Adam Tooze (Ph.D. London School of Economics) is a professor of History at Yale University who teaches in all areas of modern German History, twentieth century economic history, social theory and the philosophy of history. His publications include Statistics and the German State 1900-1945: the Making of Modern Economic Knowledge (Cambridge University Press 2001) and Wages of Destruction: The Making and Breaking of the Nazi Economy (Penguin 2006).
Histories of fascism draw on an entire gallery of images of economic crisis and of economic crisis overcome. Fascism appeared as a political reaction to the economic consequences of the Versailles peace, of reparations and of political debts. It presented itself as a reaction against the overweening demands of Anglo-American imperialism. In the early 1920s hyperinflation uprooted bourgeois society. After 1929, Hitler’s vote rose as the dole queues lengthened. The path towards Japanese aggression was opened by the collapse of 1931. Il Duce and the Führer outdid each other in their construction site posturing. Drained Pontine marshes, on-time trains, the high-speed Autobahn and the VW beetle all stood as symbols of a new age, as did the industrialization of Manchukuo and the Asian Co-Prosperity sphere. The major challenger regimes of the 1930s borrowed imagery and inspiration both from the state-controlled war economies of World War I. They were associated in the minds of contemporaries both with the New Deal and Stalin’s industrialization. They were self-conscious exponents of a new era of unprecedented economic activism. If we are to get to grips with the historical phenomenon of fascism we need to untangle the economic imagery and action that was such an essential part of the well-groomed narrative of the regimes. Professor Adam Tooze will present a sweeping overview that places Nazism, Italian fascism and Japanese ultra-nationalism against the backdrop of the crisis-ridden aftermath of World War I, the Great Depression and the international arms race of the 1930s.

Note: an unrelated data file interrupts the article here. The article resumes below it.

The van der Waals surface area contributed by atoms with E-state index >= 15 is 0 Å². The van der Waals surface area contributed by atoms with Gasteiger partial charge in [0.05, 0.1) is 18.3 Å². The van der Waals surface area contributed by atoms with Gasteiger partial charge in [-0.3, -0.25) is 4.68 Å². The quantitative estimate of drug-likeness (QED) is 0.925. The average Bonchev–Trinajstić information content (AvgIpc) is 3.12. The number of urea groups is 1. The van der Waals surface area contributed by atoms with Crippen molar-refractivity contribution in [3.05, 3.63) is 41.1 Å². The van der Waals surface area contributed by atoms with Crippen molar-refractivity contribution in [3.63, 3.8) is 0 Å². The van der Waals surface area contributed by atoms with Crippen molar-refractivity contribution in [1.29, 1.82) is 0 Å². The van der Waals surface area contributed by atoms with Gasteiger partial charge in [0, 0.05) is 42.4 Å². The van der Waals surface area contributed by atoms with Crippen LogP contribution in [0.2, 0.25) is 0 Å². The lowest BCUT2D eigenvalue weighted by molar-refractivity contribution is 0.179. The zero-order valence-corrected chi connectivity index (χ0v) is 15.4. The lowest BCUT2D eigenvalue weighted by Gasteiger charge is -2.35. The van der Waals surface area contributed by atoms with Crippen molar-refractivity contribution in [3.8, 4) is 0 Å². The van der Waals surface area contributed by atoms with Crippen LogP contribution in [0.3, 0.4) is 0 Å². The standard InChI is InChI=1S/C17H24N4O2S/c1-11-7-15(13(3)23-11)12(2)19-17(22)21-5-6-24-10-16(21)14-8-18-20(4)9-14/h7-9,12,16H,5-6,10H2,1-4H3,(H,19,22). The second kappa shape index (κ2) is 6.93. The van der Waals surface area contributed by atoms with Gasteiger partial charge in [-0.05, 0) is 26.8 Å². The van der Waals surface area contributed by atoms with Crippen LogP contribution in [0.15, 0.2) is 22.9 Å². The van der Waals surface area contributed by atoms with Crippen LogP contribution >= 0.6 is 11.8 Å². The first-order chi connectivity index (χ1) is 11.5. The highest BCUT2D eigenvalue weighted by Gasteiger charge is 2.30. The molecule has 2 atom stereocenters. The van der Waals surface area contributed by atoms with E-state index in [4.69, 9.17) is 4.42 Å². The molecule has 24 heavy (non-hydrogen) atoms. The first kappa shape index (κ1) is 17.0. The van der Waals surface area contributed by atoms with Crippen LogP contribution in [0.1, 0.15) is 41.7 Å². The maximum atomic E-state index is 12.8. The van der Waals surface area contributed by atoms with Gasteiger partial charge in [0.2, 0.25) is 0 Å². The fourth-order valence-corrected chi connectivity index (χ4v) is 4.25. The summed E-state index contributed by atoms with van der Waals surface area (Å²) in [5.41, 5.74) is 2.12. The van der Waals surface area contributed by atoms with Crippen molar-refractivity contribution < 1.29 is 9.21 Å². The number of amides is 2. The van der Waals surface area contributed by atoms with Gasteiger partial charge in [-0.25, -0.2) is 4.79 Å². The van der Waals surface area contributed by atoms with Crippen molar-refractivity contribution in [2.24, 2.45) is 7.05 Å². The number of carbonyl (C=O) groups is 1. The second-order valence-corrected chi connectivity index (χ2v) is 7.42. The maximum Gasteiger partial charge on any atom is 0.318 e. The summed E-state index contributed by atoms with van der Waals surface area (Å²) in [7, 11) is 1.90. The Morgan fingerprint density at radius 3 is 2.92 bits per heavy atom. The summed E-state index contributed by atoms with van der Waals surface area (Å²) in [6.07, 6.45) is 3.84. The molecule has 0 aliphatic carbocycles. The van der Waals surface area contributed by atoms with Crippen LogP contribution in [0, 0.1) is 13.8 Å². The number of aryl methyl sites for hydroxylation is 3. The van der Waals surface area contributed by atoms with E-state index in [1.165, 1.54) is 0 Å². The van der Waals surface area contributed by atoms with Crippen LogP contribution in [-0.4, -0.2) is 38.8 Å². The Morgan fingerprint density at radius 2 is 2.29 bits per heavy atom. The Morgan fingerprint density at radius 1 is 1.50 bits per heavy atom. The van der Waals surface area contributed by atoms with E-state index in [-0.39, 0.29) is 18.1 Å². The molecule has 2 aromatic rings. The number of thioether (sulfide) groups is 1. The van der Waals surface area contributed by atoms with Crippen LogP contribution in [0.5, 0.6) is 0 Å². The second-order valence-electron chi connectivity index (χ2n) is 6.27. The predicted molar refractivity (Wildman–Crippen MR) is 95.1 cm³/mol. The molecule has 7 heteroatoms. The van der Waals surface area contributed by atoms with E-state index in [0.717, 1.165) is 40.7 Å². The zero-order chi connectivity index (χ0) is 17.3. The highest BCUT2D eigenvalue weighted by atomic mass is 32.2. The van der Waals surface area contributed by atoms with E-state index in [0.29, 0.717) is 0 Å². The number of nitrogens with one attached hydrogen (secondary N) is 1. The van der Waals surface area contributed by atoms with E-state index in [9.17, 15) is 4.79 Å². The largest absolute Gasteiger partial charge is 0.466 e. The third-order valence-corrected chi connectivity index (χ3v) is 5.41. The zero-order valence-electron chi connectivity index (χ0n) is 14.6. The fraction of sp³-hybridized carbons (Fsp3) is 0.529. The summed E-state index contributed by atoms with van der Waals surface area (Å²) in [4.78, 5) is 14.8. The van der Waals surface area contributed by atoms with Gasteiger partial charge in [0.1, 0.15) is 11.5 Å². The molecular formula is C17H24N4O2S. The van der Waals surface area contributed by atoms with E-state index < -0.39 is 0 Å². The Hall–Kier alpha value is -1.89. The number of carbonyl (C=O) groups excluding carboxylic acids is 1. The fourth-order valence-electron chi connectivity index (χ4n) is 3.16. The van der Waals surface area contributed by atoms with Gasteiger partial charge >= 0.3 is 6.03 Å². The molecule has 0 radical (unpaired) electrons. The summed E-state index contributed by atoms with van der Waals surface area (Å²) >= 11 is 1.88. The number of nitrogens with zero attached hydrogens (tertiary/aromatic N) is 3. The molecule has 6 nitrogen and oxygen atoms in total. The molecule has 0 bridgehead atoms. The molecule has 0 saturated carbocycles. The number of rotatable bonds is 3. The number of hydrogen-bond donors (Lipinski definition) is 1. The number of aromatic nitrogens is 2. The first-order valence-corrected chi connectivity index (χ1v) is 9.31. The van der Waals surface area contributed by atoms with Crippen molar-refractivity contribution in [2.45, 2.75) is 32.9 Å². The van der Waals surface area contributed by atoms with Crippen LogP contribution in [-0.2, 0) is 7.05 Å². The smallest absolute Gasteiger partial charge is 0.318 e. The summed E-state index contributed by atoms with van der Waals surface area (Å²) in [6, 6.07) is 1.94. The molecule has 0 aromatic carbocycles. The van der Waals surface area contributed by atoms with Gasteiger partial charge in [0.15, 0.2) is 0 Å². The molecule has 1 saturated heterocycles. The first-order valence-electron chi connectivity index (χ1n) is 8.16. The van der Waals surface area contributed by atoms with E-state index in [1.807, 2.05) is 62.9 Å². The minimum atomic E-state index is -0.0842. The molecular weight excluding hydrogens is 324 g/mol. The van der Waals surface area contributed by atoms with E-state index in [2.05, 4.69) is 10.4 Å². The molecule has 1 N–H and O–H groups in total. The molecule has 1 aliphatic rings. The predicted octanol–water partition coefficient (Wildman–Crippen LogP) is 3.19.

Sponsored by the Department of History with support from the Institute for Scholarship in the Liberal Arts and the Nanovic Institute for European Studies.